Fawn Douglas is an Indigenous American artist and enrolled member of the Las Vegas Paiute Tribe. She has roots in the Moapa Paiute, Southern Cheyenne, Creek and Pawnee Tribes. She is interested in the intersection of art, activism, community, education, culture, identity, place and sovereignty. Her studio practice includes painting, weaving, sculpture, performance, activist art and humor. Within her art-making and activism, she tells stories in order to remember the past and also to ensure that the stories of Indigenous peoples are heard. She is currently a Graduate Assistant in the Department of Art at UNLV in the MFA Program. Through the MFA Program she co-curates with an artist team, the Vegas Institute for Contemporary Engagement. V.I.C.E. has been the catalyst for exhibitions, podcasts, interviews, performances and experimentation that makes space for marginalized artists in the Las Vegas community.
“My art draws me closer to my Nuwu (Nuwuvi) culture and identity. I have learned much through the lessons of our tribal elders and traveling to visit our ancestral lands and sacred sites in Southern Nevada. . .My art translates these oral traditions for the viewer. Many pieces operate as a filter that keeps the integrity of sacred information that my people hold dear, while allowing Nuwuvi culture to be shared with a broader audience.”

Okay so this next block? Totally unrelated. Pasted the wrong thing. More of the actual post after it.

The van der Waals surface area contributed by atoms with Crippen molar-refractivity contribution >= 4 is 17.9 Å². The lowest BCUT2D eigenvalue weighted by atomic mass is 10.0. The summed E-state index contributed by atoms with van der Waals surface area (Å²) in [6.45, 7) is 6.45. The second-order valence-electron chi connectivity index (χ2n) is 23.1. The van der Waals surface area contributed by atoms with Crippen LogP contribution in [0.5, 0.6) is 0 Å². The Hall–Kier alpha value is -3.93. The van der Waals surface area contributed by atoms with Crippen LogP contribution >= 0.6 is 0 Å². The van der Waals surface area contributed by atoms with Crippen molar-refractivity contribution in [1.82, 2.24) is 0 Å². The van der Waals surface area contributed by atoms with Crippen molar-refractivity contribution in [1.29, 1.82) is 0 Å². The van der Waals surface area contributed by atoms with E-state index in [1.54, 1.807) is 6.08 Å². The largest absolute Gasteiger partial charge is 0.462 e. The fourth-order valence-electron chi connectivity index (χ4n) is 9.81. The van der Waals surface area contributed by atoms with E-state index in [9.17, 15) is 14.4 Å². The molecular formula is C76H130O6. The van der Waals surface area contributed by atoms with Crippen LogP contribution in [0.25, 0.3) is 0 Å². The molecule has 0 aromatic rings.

She is a dedicated advocate for environmental conservation, including the designation of Nevada’s Gold Butte as a historic national monument and her participation in the NO DAPL protests at Standing Rock Sioux reservation. Notable actions also include (but are not limited to) the fight for tribal and rural communities to retain their water rights, Red Rock anti-desecration efforts, and protection of the Desert National Wildlife Refuge. Fawn's experience as a survivor of sexual abuse has given her the fire to speak up about women's rights and has been a vocal advocate for MMIW (Missing, Murdered, Indigenous Women). She continues to speak up for her sisters and bridging the connection between Our Bodies, Our Lands, the movement that recognizes the connection between protecting land, water and Indigenous people.